Maslow’s definition – Abraham Maslow described self-actualization as being “beyond needs” and said it has to be a desire rather than a need. He stressed that it is not about what you have but about what you are; therefore, he was fond of using the word “Being”. He believed there were two types of self-actualized people; Achievers and Strivers.

Self-actualized people are not driven by “basic needs” or desires; they are driven by a desire to be who they are and to discover what they can be. When people become self-actualized, they do not conform to social norms; in fact, they often break the rules, which is why Maslow described them as “misfits.”

It is a much more stable mental state that occurs when one feels free and unpressured by the need for protection from others. Because of this, it involves a loss of dependence on others.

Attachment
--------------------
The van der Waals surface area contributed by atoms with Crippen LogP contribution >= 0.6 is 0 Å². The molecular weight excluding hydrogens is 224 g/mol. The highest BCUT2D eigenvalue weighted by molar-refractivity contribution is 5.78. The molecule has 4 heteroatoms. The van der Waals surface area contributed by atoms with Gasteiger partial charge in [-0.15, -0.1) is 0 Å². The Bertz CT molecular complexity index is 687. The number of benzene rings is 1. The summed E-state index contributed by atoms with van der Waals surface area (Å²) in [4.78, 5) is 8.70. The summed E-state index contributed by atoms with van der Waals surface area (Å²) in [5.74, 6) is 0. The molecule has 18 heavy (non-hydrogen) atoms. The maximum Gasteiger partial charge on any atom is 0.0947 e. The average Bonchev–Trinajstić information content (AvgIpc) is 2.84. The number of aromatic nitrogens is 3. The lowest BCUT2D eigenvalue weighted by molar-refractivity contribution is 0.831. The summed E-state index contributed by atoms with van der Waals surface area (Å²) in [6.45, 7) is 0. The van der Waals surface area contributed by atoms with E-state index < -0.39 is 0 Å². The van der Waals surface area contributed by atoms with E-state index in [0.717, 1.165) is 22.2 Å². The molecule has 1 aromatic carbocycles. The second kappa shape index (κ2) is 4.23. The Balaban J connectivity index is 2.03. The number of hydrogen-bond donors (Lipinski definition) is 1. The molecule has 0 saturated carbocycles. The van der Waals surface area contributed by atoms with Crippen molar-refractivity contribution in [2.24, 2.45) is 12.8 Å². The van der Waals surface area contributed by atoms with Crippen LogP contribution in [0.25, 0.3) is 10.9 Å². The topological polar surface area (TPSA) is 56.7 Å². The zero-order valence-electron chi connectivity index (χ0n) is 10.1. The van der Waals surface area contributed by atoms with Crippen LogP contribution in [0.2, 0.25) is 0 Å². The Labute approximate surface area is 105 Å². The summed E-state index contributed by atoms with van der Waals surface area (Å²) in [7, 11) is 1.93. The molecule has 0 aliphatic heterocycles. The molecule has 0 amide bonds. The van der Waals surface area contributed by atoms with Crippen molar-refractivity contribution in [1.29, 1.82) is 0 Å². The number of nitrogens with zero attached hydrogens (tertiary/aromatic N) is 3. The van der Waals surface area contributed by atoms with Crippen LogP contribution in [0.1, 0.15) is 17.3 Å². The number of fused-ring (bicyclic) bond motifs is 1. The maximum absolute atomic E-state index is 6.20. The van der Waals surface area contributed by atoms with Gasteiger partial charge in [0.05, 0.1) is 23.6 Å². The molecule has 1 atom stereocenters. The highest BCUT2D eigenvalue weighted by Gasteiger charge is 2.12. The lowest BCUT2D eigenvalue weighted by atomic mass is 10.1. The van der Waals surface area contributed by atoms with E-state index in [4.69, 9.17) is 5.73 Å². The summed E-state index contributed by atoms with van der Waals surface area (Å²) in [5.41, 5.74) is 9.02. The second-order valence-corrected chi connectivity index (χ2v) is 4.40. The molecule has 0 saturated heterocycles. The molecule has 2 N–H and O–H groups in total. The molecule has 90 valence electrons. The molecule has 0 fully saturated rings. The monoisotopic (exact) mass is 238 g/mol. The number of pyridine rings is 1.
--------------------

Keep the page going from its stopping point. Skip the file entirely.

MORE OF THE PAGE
The benefits of self-actualization

Self-actualization has been shown to have many positive effects on people. Self-actualization is associated with improved relationships, positive emotions, and stable moods. This has been seen in studies where people who achieved personal growth by trying something new develop increased self-esteem and a better relationship with their bodies.

Many studies have shown that people driven to achieve self-actualization are happier than those who seek happiness in other ways. They experience less depression, anxiety, and stress and greater well-being overall. These improvements in mental health are often attributed to the intrinsic rewards of growth, such as the ability to understand oneself better or the awareness of one’s strengths and skills.

Self-actualization is a process that results in continuous growth and change. When people are in the process of self-actualizing, they tend to be more open to learning. This is because they are more aware of themselves and their environment and can better discern what information will be helpful. This self-discovery often leads to self-knowledge, which is one of the main goals of self-actualization.